Posts tagged ‘case study’

March 26, 2014, 4:06 pm

Interview with an Engineer: Vic Amoroso

March 26_Muscatine County Courthouse ImageWater in the basement, leaky pipes and loud units were some of the more obvious signs that the 30-year-old cooling and heating system in the historic Muscatine County Courthouse needed to be replaced. The nagging effects of the outdated system and the design challenges presented by the 105-year-old building coupled with the county’s goal to decrease energy usage led to the installation of our VRF zoning system. In addition to providing optimal air quality and energy savings, our system contributed to the building becoming one of only a handful of courthouses in the U.S. to earn ENERGY STAR® certification.

We sat down with Vic Amoroso, founder and principal of A & J Associates, to discuss why our VRF zoning system was the ideal choice for the job.

ME: What factors in any given situation lead you to specify VRF zoning systems? Are there typical situations where VRF is the right solution?

Vic Amoroso (VA): Yes. Because VRF systems heat and cool via a change of state, from liquid to gas and back again, you transfer more BTUs per pound of fluid — very much like a steam system. One result is that VRF systems don’t require as much ductwork as air transport systems. That means VRF systems are friendly to projects where space is limited — such as historic rehabilitation projects in buildings that didn’t originally have air conditioning.

The other big advantage with VRF is that it provides better individual control at a lower cost. A central air system would use central terminal air boxes and tie them to variable flow diffusers to get individual zone control. That costs more than VRF but doesn’t allow the level of control you get with VRF. Another alternative would be individual heat pumps or fan coil units in rooms. But that’s more expensive than VRF because of the larger components. In buildings with limited space — typical in older buildings — VRF has the lowest first cost because it requires about 20 percent less ductwork than air transport systems.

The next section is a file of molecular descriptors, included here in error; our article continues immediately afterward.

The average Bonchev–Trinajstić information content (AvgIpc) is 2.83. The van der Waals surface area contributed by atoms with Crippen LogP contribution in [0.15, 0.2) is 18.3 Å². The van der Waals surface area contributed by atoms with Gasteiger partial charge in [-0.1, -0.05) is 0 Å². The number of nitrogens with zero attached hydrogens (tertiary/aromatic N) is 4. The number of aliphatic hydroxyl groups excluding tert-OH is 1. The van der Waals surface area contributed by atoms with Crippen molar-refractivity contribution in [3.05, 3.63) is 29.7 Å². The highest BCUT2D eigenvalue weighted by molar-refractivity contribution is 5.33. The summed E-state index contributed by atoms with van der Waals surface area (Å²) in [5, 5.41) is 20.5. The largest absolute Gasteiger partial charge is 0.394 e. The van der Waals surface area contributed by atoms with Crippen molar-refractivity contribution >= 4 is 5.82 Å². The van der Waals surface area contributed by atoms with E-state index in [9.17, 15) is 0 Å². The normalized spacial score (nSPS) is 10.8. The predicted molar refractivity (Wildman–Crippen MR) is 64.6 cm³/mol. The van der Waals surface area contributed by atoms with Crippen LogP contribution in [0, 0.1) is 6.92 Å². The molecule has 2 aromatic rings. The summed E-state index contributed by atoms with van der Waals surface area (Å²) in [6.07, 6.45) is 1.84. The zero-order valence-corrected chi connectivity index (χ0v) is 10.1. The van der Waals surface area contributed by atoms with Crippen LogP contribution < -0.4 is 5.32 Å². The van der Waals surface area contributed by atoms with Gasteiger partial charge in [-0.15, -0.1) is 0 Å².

Another HVAC system that’s competitive with VRF cost and energy-wise is radiant heating and cooling. However we don’t usually use radiant heating and cooling because it requires drop ceilings and “clouds” that are not historically appropriate in older buildings.

ME: Does Mitsubishi Electric’s CITY MULTI VRF zoning system have advantages over other VRF systems?

VA: Yes. First, Mitsubishi Electric’s VRF system is the only two-pipe simultaneous cooling and heating VRF system available. So it costs about 10 to 30 percent less than comparable VRF systems. Second, Mitsubishi does a better job of interfacing with a geothermal system. Third, Mitsubishi’s outside air-cooled units can handle lower temperatures better than other VRF systems. So in most comparisons, Mitsubishi’s VRF system gets the job.

To read the full interview, check out the article in our Fall 2013 Engineer newsletter. For more information on this installation, click here for the Muscatine County Courthouse Case Study. To subscribe to our newsletters, click here.

Written by MitsubishiHVAC
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August 15, 2013, 2:57 pm

Project Profile: Miami University, Oxford, Ohio

Founded in 1809, Miami University of Ohio (Miami) is the 10th oldest public university in the country. When Miami decided to develop a plan to grow its campus and shrink energy costs, renovating its two oldest buildings, Elliott Hall and Stoddard Hall, became the top priority. Another aspect of the plan was to end on-campus coal burning by 2025, which sparked the search for a cooling and heating replacement for the two halls.